Dear Colleagues and Friends,
Australia has been served with dedication and selflessness by the Alcohol and other Drug Council of Australia (ADCA) from when it began 50 years ago.
You will be saddened and disappointed, as I was, to learn that after such a long period of leadership and working collaboratively – but honestly – with every government during this period, the current government has drawn a line in the sand. ADCA will no longer receive funding from the Government.
The Board told me this was totally unexpected and it came as a surprise when delegates of the Board met with the Senator Nash’s senior staff yesterday. The details will emerge when the Administrator appointed by the Board reports on the findings of his investigations.
I recall the remarkable people who were there at the beginning of ADCA; there are too many to name but they came from all walks of life; they represented families and those who had directly experienced the harms of alcohol and/or drugs, as well as the professions, business, religions, service men and women, trade-unions and the nascent NGOs of that time.
Dr Neal Blewett, one-time Minister for Health and one-time President of ADCA, said in an address to an ADCA Annual General Meeting, that those who work in the drug and alcohol field were the most committed group of people in health he had worked with. It is true – those who work at the front-line are today’s saints – tough problems, tough working environments and tough funding. ADCA has always been the advocate for the hard edge of front-line engagement and it is the organisation to which we have all turned at times for guidance, direction and support.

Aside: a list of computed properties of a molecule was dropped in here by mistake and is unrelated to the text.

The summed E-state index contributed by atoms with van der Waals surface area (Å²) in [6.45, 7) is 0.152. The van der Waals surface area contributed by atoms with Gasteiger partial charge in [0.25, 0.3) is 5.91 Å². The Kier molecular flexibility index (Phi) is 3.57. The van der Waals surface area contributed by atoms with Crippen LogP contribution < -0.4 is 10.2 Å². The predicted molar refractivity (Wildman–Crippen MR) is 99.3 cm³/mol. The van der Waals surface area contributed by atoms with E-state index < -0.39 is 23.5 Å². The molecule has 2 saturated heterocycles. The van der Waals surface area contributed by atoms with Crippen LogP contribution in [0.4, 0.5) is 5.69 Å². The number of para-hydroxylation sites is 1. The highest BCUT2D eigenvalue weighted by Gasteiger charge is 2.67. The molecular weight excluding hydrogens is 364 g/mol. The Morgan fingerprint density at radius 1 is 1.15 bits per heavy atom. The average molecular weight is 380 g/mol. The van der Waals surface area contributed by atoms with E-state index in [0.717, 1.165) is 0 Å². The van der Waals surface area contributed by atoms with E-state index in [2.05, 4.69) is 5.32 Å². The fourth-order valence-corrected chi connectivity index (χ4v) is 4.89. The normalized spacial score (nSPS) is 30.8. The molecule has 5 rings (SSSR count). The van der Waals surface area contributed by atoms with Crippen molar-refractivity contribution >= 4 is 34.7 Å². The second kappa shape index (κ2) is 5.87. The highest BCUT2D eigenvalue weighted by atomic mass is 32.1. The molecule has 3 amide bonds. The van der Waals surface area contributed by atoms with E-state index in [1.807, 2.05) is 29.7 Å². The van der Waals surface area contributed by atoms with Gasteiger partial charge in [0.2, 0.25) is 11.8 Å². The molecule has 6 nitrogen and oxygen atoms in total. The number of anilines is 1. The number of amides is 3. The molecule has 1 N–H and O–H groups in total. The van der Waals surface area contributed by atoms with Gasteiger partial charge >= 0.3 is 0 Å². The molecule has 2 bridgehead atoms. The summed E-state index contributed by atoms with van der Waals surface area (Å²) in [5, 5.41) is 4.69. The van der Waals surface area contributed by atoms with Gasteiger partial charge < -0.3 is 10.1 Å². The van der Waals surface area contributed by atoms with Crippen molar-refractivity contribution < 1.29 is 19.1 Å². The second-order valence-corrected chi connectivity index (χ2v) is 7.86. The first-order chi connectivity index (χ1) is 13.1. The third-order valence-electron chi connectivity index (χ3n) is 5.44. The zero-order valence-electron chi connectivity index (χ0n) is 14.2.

For our Aboriginal and Torres Strait Islander communities alcohol and drugs have been a central problem. From the very start ADCA has had, and continues to have, strong and respectful relationships with Aboriginal leaders. They have been integral to ADCA’s leadership and its workings.
I could relate how ADCA helped the armed services, therapeutic communities, early intravenous drug user organisations, started early research and policy development (Michael Kirby, Nan Waddy and others – on the early days of cannabis) and provided support and training for community organisations. And more widely ADCA engaged with the wide sectors of civil society – ACOSS, APHA, Families Australia, MHCA, FARE, ADF, the professions – the list could go on: because Australia’s dance with alcohol and drugs needs a wider social and public health effort than can be encompassed by the drug and alcohol sector alone.
None of this spirit must be lost. This generosity must prevail, and it will.
The Directors have told me of their absolute commitment to ADCA and the purposes and principles it has espoused through its history. The Board will not give in. They said, “We are NGO people, we know how to survive, we can change the world!” I was so proud of them.
Everyone in the drug and alcohol sector, and the civil society beyond, will rally, I hope, to support the continuation of a national organisation speaking on behalf of the most marginalised in our society and the people who work to set them free from addiction and related problems.
With my good wishes to you all.
Patron, Alcohol and other Drug Council of Australia
P.S. Should you wish to express a view to the relevant Commonwealth Government Ministers the contacts are
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